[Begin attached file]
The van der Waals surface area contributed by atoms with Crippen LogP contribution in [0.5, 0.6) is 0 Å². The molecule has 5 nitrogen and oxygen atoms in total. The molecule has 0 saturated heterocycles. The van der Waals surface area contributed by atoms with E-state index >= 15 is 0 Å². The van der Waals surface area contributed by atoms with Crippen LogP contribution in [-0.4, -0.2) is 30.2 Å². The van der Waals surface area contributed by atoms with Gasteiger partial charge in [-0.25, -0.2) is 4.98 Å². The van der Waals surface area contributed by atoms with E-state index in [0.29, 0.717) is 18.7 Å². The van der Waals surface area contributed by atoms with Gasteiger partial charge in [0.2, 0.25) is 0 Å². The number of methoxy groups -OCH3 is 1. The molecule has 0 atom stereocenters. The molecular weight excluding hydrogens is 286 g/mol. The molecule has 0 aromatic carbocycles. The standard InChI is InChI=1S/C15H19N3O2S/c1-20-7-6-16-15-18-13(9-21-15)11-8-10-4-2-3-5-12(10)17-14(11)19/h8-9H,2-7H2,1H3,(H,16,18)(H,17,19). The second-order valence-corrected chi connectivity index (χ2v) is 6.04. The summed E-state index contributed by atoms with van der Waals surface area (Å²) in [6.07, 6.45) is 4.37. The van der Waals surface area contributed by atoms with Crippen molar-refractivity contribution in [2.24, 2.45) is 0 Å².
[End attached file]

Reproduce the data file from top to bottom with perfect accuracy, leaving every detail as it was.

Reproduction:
The van der Waals surface area contributed by atoms with Crippen LogP contribution in [0.5, 0.6) is 0 Å². The molecule has 5 nitrogen and oxygen atoms in total. The molecule has 0 saturated heterocycles. The van der Waals surface area contributed by atoms with E-state index >= 15 is 0 Å². The van der Waals surface area contributed by atoms with Crippen LogP contribution in [-0.4, -0.2) is 30.2 Å². The van der Waals surface area contributed by atoms with Gasteiger partial charge in [-0.25, -0.2) is 4.98 Å². The van der Waals surface area contributed by atoms with E-state index in [0.29, 0.717) is 18.7 Å². The van der Waals surface area contributed by atoms with Gasteiger partial charge in [0.2, 0.25) is 0 Å². The number of methoxy groups -OCH3 is 1. The molecule has 0 atom stereocenters. The molecular weight excluding hydrogens is 286 g/mol. The molecule has 0 aromatic carbocycles. The standard InChI is InChI=1S/C15H19N3O2S/c1-20-7-6-16-15-18-13(9-21-15)11-8-10-4-2-3-5-12(10)17-14(11)19/h8-9H,2-7H2,1H3,(H,16,18)(H,17,19). The second-order valence-corrected chi connectivity index (χ2v) is 6.04. The summed E-state index contributed by atoms with van der Waals surface area (Å²) in [6.07, 6.45) is 4.37. The van der Waals surface area contributed by atoms with Crippen molar-refractivity contribution in [2.24, 2.45) is 0 Å².